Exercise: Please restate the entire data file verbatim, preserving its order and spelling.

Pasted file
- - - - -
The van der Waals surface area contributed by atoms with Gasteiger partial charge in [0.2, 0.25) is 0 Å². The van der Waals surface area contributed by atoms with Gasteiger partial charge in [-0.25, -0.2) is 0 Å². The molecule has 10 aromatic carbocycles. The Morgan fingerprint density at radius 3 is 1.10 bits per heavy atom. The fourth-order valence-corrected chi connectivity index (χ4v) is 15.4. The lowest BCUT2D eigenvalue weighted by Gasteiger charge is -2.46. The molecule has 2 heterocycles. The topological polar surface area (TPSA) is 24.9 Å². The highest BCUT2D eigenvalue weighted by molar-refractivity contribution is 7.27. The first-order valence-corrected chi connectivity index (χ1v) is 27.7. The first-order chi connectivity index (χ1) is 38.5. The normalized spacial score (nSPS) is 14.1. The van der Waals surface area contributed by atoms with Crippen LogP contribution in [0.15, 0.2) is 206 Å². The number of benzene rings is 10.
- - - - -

The van der Waals surface area contributed by atoms with Gasteiger partial charge in [0.2, 0.25) is 0 Å². The van der Waals surface area contributed by atoms with Gasteiger partial charge in [-0.25, -0.2) is 0 Å². The molecule has 10 aromatic carbocycles. The Morgan fingerprint density at radius 3 is 1.10 bits per heavy atom. The fourth-order valence-corrected chi connectivity index (χ4v) is 15.4. The lowest BCUT2D eigenvalue weighted by Gasteiger charge is -2.46. The molecule has 2 heterocycles. The topological polar surface area (TPSA) is 24.9 Å². The highest BCUT2D eigenvalue weighted by molar-refractivity contribution is 7.27. The first-order valence-corrected chi connectivity index (χ1v) is 27.7. The first-order chi connectivity index (χ1) is 38.5. The normalized spacial score (nSPS) is 14.1. The van der Waals surface area contributed by atoms with Crippen LogP contribution in [0.15, 0.2) is 206 Å². The number of benzene rings is 10.